North Korea Blew Up an Airliner the Last Time the Olympics Came to Korea
While Kim recovers over several days, a Bahraini and Japanese agent repeatedly question Kim. She sticks to a cover story that she is an orphan from northern China raised in Japan by her father. But the two interrogators repeatedly insinuate that she was in a sexual relationship with Seung-il until Hyon Hui loses her temper. In an unexpected display of her martial arts training, she breaks her Japanese interrogator’s nose, then disables the Bahraini investigator with a punch to the groin and snatches his pistol, intending to kill herself. But then she is caught in a headlock by a guard and finally zapped with a stun gun.
This incident, and the fact that poisoned cigarettes had been found in the past on North Korean agents captured by South Korea, lead to her being flown to South Korea for interrogation. There is a media frenzy as footage is released of her being hustled off a plane in Seoul International Airport with her bobbed hair and checkered black and white coat, her mouth taped to prevent self-harm.
The South Korean interrogators begin to repeatedly press her in Chinese, Japanese and Korean to confess. By Kim’s own account, it is a tour of the bustling streets of Seoul on the seventh day of interrogation that finally shatters her resolve as she realizes it is not the impoverished, repressive wasteland depicted by North Korean propaganda.
The following day she confesses the truth. She and her colleague had been dispatched to blow up Flight 858 in a bid to sow chaos ahead of the first democratic election in South Korea—and to discourage attendance of the Seoul Olympics. She claims she was told these were direct orders from Kim Jong Il, then the son of the current ruler of North Korea.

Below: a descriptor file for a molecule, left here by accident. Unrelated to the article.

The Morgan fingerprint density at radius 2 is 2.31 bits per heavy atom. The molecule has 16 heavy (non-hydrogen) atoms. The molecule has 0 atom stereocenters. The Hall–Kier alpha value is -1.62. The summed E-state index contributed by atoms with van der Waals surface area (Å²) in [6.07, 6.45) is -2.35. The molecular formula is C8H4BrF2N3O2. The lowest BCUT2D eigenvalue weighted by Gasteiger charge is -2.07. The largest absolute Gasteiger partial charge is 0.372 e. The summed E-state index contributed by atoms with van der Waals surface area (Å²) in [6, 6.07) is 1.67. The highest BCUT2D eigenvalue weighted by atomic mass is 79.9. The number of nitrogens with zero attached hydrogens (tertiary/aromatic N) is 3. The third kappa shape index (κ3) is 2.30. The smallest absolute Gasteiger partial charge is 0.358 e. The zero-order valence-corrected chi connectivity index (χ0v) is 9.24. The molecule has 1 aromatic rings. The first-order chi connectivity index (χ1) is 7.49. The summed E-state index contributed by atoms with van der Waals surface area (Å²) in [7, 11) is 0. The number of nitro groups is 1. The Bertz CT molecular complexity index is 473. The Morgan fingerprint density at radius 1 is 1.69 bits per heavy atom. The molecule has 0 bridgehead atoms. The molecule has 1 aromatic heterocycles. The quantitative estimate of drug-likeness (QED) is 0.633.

Pyongyang is outraged, outraged to be accused of perpetrating the airline bombing. North Korea maintains even today that Kim Hyon Hui and her accomplice were agents of South Korea, that the South Koreans have bombed themselves. (Pro tip: the “they bombed themselves” defense is almost never true.)
The Soviet Union echoes the denial, though Beijing, perhaps more intimately familiar with Pyongyang’s tendencies, declines to offer comment. But even columnists in American newspapers are initially skeptical, wondering whether Seoul had extracted the confession through torture. Nonetheless, the incident leads the United States to add North Korea to the list of state sponsors of terrorism, a status it will hold for two decades.
Kim is tried and sentenced to death in March, though she is then pardoned by President Roe Tae-woo, who describes her as a “victim” of brainwashing. The Seoul Olympics proceed successfully. In addition to highlighting to South Korea’s modernization and transition to democracy, they are the last in which the Soviet Union participate.
In 1990, the film Mayumi depicts Kim’s story on the big screen. A year later, Hyon-hui herself publishes her own account, Tears of My Soul, which narrates her thoughts and emotions as she plants the bomb on Flight 858 and later is interrogated in Bahrain and South Korea. She donates all the royalties to the victims of the bombing. The former agent maintains she deserved execution, and is consumed by guilt for her role in the murder of the 115 men and women onboard Flight 858.
Kim also expresses concern for the fate of Taguchi, her Japanese language instructor, and later visits Japan to meet with her family and others who have had loved ones snatched away by Pyongyang. (North Korea admitted to kidnapping Yaeko Taguchi but claims she died in 1986, though Japanese sources maintain she may still be alive.) Kim eventually marries one of the bodyguards assigned to protect her, and remains a fierce critic of the government that trained her to become a killer.
Kim Hyon-Hui’s story parallels that of many other North Korean agents captured by South Korea after bloody incidents, such as Lee Kwang-Soo, survivor of a grounded North Korean spy submarine, and Kim Shin-Jo, one of two commandos to survive an assault on the presidential Blue House in 1968.
Of course, North Korea is not the only state to destroy an airliner full of civilians the 1980s. In 1988, a U.S. cruiser shot down an Iranian airliner, killing 290, while Soviet fighters earlier shot down two South Korean airliners, on the second occasion killing 269. These incidents killed more people and reflect poorly on both countries, but were not intentional acts of terrorism.
However, the bombing of Flight 858 more closely resembles the Lockerbie bombing perpetrated by Libyan agents in 1988. Both were deliberate and spiteful state-led projects to massacre civilians in pursuance of political objectives. It still sounds absurd to state the fact plainly: North Korea blew up an airliner to drive down attendance at an athletic event.